We flew into Johannesburg in the afternoon and discovered that our hotel was attached to a casino, close to the airport. We were surprised but when we saw the size of Johannesburg we understood. The city is huge and is not easy to negotiate when one is wanting to catch a plane, which we would have to do a full day later. The casino is fashioned after Las Vegas, with no windows or clocks and with a Venitian theme. We found a restaurant within sight of a copy of Michaelangelo's David, under a fake blue sky painted ceiling, with the dragon dance taking plgace to mark the chinese new year! Strange indeed!
The next morning we were met by our guide Lucky for a one day tour of Soweto and ending with a visit to the apartheid museum. It was pouring rain and this made it difficult to see as much as we might have otherwise.
Soweto is a black neighbourhood steming from the apartheid years. Its name is a contraction of 'southwest township' and is an area which was set aside during the gold rush years to house the black workers from the mines. These workers were housed in hostels, some of which are still occupied to thus day, with no plumbing or electricity. They were gender specific and families were seperated as a result. Over time homes were built by the hovernment tfor residents, but these were small and sqalid. With legal changes, residents were permitted to possess their homes (previous laws prohibited blacks from owning). We saw the new homes in Soweto, owned by tgeh wealthy, as well as those owned by tbe emerging middle class and also some of the hostels which are still standing, and occupied. We also saw shanty towns, corregated iron sheds pressed together in muddy fields with no sewage and electricity stollen from nearby streetlights. Pelting rains made pictures difficult.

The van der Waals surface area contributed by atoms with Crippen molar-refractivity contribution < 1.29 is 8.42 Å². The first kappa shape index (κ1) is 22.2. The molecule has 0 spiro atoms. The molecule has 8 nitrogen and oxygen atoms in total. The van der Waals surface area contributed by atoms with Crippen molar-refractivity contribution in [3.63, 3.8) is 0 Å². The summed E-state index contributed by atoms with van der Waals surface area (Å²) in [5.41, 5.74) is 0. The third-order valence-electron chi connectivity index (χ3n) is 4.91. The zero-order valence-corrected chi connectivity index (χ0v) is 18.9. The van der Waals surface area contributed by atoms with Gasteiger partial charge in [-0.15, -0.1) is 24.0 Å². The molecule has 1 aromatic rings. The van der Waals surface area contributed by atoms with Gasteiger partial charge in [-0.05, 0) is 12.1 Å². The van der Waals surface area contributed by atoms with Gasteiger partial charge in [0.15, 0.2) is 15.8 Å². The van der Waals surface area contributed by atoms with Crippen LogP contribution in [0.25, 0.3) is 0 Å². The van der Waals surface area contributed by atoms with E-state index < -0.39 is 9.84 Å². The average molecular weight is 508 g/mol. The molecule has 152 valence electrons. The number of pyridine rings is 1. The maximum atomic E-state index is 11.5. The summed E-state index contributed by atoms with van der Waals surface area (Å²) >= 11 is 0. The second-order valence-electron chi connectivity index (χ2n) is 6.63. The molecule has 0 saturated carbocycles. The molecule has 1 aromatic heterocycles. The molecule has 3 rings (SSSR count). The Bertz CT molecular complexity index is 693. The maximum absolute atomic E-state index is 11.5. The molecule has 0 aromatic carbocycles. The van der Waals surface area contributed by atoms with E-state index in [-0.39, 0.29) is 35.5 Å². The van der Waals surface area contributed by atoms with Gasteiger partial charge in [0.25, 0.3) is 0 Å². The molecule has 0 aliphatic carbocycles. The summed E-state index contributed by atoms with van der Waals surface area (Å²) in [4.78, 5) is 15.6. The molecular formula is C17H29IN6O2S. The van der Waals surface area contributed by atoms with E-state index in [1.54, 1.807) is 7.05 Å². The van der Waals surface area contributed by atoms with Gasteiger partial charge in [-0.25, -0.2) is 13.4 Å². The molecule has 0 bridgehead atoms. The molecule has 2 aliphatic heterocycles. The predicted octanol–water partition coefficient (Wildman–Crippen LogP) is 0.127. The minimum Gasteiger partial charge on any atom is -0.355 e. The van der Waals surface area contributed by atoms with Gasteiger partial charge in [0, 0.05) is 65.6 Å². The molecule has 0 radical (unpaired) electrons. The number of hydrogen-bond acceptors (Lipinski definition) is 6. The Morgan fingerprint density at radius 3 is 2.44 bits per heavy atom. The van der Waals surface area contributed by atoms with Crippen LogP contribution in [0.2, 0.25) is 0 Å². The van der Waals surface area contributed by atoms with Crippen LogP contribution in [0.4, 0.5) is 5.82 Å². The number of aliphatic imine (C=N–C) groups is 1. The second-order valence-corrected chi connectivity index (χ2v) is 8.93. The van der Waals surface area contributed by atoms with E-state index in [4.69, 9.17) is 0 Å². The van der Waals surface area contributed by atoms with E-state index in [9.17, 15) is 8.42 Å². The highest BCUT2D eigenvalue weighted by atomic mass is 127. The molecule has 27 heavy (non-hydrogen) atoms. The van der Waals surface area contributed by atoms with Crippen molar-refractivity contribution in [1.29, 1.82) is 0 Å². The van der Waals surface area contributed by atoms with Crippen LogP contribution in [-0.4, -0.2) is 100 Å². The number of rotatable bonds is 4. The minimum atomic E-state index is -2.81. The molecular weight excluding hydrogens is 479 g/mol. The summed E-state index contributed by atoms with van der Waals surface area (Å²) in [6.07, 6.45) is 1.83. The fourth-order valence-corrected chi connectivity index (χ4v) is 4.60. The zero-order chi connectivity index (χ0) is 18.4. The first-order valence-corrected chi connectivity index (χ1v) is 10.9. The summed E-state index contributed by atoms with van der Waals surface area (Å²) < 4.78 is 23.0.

We also visited freedom square. This is the location where the 10 principles behind the current constitution were originally developed in 1954. The "X" could be seen in many of the symbols constructed in tge square, this being the symbol for voting, a right now granted to all citizens, and one for which there has been a long and controversial fight.
We finished our tour with a visit to The Apartheid Museum. This was a moving experience. Visitors are randomly split into white and non-white at the entrance and must enter through seperate entrances and experience the initial exhibits seperately. A sobering experience indeed.